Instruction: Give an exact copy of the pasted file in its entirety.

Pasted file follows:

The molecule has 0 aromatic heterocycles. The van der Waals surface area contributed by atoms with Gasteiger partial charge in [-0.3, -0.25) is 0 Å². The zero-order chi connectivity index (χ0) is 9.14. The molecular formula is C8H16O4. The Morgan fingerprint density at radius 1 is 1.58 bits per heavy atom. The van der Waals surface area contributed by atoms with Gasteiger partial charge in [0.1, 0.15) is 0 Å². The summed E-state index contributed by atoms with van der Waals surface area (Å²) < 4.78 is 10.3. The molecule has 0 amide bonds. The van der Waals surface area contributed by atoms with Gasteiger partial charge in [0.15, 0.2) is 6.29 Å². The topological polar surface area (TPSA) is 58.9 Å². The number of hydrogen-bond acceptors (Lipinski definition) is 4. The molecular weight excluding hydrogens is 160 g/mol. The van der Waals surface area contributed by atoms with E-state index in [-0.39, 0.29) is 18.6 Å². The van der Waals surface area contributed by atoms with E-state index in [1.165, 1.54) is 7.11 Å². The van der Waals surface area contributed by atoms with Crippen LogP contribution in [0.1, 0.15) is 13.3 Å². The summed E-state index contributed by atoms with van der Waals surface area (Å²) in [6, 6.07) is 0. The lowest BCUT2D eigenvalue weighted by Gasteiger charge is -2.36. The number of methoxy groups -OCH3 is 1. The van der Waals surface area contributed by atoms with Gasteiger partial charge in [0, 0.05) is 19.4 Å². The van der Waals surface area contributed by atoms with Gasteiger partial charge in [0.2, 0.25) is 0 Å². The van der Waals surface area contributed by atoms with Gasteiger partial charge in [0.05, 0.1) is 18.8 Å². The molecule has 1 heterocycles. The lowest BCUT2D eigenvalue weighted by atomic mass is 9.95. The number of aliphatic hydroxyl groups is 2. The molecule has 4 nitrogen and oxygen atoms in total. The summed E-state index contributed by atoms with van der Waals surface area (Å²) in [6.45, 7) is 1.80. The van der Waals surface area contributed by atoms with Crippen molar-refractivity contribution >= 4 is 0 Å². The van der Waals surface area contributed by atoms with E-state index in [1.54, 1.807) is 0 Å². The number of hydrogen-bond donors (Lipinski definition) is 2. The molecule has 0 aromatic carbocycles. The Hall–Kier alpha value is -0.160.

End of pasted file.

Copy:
The molecule has 0 aromatic heterocycles. The van der Waals surface area contributed by atoms with Gasteiger partial charge in [-0.3, -0.25) is 0 Å². The zero-order chi connectivity index (χ0) is 9.14. The molecular formula is C8H16O4. The Morgan fingerprint density at radius 1 is 1.58 bits per heavy atom. The van der Waals surface area contributed by atoms with Gasteiger partial charge in [0.1, 0.15) is 0 Å². The summed E-state index contributed by atoms with van der Waals surface area (Å²) < 4.78 is 10.3. The molecule has 0 amide bonds. The van der Waals surface area contributed by atoms with Gasteiger partial charge in [0.15, 0.2) is 6.29 Å². The topological polar surface area (TPSA) is 58.9 Å². The number of hydrogen-bond acceptors (Lipinski definition) is 4. The molecular weight excluding hydrogens is 160 g/mol. The van der Waals surface area contributed by atoms with E-state index in [-0.39, 0.29) is 18.6 Å². The van der Waals surface area contributed by atoms with E-state index in [1.165, 1.54) is 7.11 Å². The van der Waals surface area contributed by atoms with Crippen LogP contribution in [0.1, 0.15) is 13.3 Å². The summed E-state index contributed by atoms with van der Waals surface area (Å²) in [6, 6.07) is 0. The lowest BCUT2D eigenvalue weighted by Gasteiger charge is -2.36. The number of methoxy groups -OCH3 is 1. The van der Waals surface area contributed by atoms with Gasteiger partial charge in [0, 0.05) is 19.4 Å². The van der Waals surface area contributed by atoms with Gasteiger partial charge in [0.2, 0.25) is 0 Å². The van der Waals surface area contributed by atoms with Gasteiger partial charge in [0.05, 0.1) is 18.8 Å². The molecule has 1 heterocycles. The lowest BCUT2D eigenvalue weighted by atomic mass is 9.95. The number of aliphatic hydroxyl groups is 2. The molecule has 4 nitrogen and oxygen atoms in total. The summed E-state index contributed by atoms with van der Waals surface area (Å²) in [6.45, 7) is 1.80. The van der Waals surface area contributed by atoms with Crippen molar-refractivity contribution >= 4 is 0 Å². The van der Waals surface area contributed by atoms with E-state index in [1.54, 1.807) is 0 Å². The number of hydrogen-bond donors (Lipinski definition) is 2. The molecule has 0 aromatic carbocycles. The Hall–Kier alpha value is -0.160.